The final part of the trinomial site designation is the site number which corresponds to a specific site within a county. These numbers are assigned in sequential order once a PASS form is received, and it has been determined that the resource is an archaeological site based upon site identification criteria, and that the site has not been previously recorded.

For example, site number 36Ad0001 represents the first site (0001) recorded within Adams County (Ad) in Pennsylvania (36).

Download the complete list of Pennsylvania's county codes (.csv)


Frequently Asked Questions about Recording sites

Q. How do I know if what I found is an archaeological site?
A. Read our Site Identification Criteria (PDF, 8 KB).

Q. If I record this site, will the State stop me from developing my land?
A. No. The role of the State Historic Preservation office is to advise agencies on projects that involve state or federal money and permits. It cannot stop private land owners from developing on their own land.

Q. Once I record this site, won't everyone be able to find it and dig it up?
A. No. Site locations are protected information and are not available to the general public. In addition, the Bureau for Historic Preservation keeps all land owner information confidential in the site files.

Q. I have all these artifacts from my site, what do I do with them now?
A. Read the State Museum of Pennslyvania's Curation Guildelines (PDF, 212 KB) to learn the proper way to care for artifacts. We also suggest you consider Donating Your Collection (PDF, 300 KB) to the State Museum.

Q. Can I collect artifacts from any site I want?
A. Not necessarily. Remember, if sites are on private land, you need the landowners permission before you can visit that site. Also, it is a criminal offense to collect artifacts from State or Federal land.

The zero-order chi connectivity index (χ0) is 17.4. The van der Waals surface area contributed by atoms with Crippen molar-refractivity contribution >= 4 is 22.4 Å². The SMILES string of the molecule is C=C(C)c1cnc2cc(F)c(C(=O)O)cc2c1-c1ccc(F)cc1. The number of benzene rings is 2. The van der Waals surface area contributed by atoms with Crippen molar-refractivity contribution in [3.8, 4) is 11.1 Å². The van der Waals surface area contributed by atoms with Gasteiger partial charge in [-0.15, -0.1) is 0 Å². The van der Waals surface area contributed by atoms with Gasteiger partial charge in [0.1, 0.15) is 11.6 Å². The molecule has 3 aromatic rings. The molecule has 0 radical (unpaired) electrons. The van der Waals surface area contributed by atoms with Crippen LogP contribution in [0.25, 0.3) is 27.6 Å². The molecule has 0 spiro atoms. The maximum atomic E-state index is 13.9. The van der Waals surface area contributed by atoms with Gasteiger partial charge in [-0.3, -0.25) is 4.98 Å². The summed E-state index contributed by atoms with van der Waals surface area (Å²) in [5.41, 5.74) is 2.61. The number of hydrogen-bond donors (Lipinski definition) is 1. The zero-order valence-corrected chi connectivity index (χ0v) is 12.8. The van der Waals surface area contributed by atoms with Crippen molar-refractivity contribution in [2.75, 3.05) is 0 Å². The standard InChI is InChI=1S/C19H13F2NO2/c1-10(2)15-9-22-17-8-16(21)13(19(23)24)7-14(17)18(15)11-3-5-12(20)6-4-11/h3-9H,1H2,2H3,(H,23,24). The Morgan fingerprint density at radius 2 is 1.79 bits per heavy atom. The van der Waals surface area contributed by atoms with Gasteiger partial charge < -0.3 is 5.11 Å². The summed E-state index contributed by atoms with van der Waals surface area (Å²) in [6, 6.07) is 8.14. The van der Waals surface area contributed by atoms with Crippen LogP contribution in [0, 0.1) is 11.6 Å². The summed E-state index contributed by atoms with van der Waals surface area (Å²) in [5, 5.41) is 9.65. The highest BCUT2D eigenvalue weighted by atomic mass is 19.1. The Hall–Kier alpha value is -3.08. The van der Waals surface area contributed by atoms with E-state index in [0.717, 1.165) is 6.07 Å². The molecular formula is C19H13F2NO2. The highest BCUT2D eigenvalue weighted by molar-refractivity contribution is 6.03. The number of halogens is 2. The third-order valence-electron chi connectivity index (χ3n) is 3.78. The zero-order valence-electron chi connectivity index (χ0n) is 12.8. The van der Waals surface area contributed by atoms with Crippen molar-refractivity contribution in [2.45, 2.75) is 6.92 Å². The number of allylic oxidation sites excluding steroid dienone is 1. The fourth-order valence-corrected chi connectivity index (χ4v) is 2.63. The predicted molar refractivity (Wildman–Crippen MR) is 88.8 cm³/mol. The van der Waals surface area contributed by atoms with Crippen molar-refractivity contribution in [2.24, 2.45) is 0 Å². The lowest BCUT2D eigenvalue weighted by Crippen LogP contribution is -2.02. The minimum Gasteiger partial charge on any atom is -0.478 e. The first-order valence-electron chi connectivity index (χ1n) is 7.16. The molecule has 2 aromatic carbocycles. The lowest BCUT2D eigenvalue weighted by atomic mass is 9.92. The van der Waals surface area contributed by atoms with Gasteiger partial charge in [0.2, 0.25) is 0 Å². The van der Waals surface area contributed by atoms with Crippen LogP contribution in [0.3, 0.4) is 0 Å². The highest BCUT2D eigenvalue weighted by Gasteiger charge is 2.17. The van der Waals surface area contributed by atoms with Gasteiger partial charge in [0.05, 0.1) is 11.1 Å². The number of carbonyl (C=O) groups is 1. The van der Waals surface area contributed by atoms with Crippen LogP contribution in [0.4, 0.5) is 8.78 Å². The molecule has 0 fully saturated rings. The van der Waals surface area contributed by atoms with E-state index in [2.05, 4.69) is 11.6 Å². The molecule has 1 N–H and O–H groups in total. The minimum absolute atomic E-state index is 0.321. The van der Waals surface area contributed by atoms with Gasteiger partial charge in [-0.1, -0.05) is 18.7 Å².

Q. I have a site that I want to dig. How do I conduct an archaeological dig?
A. First, if the site is not on your land, make sure you have permission. Next, we suggest contacting a professional or an experience advocational archaeologist who can show you the proper methods. A good place to look is to contact local universities and colleges or your local Society for Pennsylvania chapter Remember that one of the most important things about digging at an archaeological site is collecting the information as you dig. Archaeology is a destructive science. Once the site is gone, if proper notes weren't taken, the information will be lost forever. It is important to keep detailed records of what was found and where you found it. If you want to know how professionals are required to conduct digs under project review laws, visit our Guidelines for Archaeological Investigations (PDF, 244 KB).

Q. Where can I view information about sites in Pennsylvania?
A. Everyone can access archaeological site information online from the Cultural Resources Geographic Information System (CRGIS). Public users can get detailed information about the sites and what was found there. Remember, locations are a protected detail, so only qualified professionals will be able to map the sites. For more information, visit the CRGIS Web site.